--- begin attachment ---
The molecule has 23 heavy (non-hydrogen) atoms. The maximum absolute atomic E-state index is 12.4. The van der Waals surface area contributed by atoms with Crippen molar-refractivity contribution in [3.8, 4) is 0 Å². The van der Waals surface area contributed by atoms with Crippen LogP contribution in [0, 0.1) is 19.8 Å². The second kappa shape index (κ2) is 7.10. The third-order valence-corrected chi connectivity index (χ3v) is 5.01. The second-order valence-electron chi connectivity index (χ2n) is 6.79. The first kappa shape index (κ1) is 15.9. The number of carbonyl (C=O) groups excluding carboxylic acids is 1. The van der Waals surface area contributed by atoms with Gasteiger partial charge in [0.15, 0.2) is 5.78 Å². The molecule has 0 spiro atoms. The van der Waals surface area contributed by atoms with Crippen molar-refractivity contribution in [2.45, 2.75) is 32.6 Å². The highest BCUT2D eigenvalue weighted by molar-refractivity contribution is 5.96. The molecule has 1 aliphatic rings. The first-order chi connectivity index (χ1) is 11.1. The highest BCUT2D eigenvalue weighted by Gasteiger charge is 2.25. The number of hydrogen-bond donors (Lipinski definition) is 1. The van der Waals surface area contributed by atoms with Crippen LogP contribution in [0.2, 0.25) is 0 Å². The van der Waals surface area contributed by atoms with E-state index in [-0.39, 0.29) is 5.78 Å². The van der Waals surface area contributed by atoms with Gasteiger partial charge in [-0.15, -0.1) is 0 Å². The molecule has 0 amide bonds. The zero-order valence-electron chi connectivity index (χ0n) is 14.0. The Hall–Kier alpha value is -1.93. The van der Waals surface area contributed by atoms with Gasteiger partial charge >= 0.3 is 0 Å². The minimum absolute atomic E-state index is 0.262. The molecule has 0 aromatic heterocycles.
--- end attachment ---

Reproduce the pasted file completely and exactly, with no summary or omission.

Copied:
The molecule has 23 heavy (non-hydrogen) atoms. The maximum absolute atomic E-state index is 12.4. The van der Waals surface area contributed by atoms with Crippen molar-refractivity contribution in [3.8, 4) is 0 Å². The van der Waals surface area contributed by atoms with Crippen LogP contribution in [0, 0.1) is 19.8 Å². The second kappa shape index (κ2) is 7.10. The third-order valence-corrected chi connectivity index (χ3v) is 5.01. The second-order valence-electron chi connectivity index (χ2n) is 6.79. The first kappa shape index (κ1) is 15.9. The number of carbonyl (C=O) groups excluding carboxylic acids is 1. The van der Waals surface area contributed by atoms with Gasteiger partial charge in [0.15, 0.2) is 5.78 Å². The molecule has 0 spiro atoms. The van der Waals surface area contributed by atoms with Crippen molar-refractivity contribution in [2.45, 2.75) is 32.6 Å². The highest BCUT2D eigenvalue weighted by molar-refractivity contribution is 5.96. The molecule has 1 aliphatic rings. The first-order chi connectivity index (χ1) is 11.1. The highest BCUT2D eigenvalue weighted by Gasteiger charge is 2.25. The number of hydrogen-bond donors (Lipinski definition) is 1. The van der Waals surface area contributed by atoms with Crippen LogP contribution in [0.2, 0.25) is 0 Å². The van der Waals surface area contributed by atoms with E-state index in [-0.39, 0.29) is 5.78 Å². The van der Waals surface area contributed by atoms with Gasteiger partial charge in [-0.15, -0.1) is 0 Å². The molecule has 0 amide bonds. The zero-order valence-electron chi connectivity index (χ0n) is 14.0. The Hall–Kier alpha value is -1.93. The van der Waals surface area contributed by atoms with Gasteiger partial charge >= 0.3 is 0 Å². The minimum absolute atomic E-state index is 0.262. The molecule has 0 aromatic heterocycles.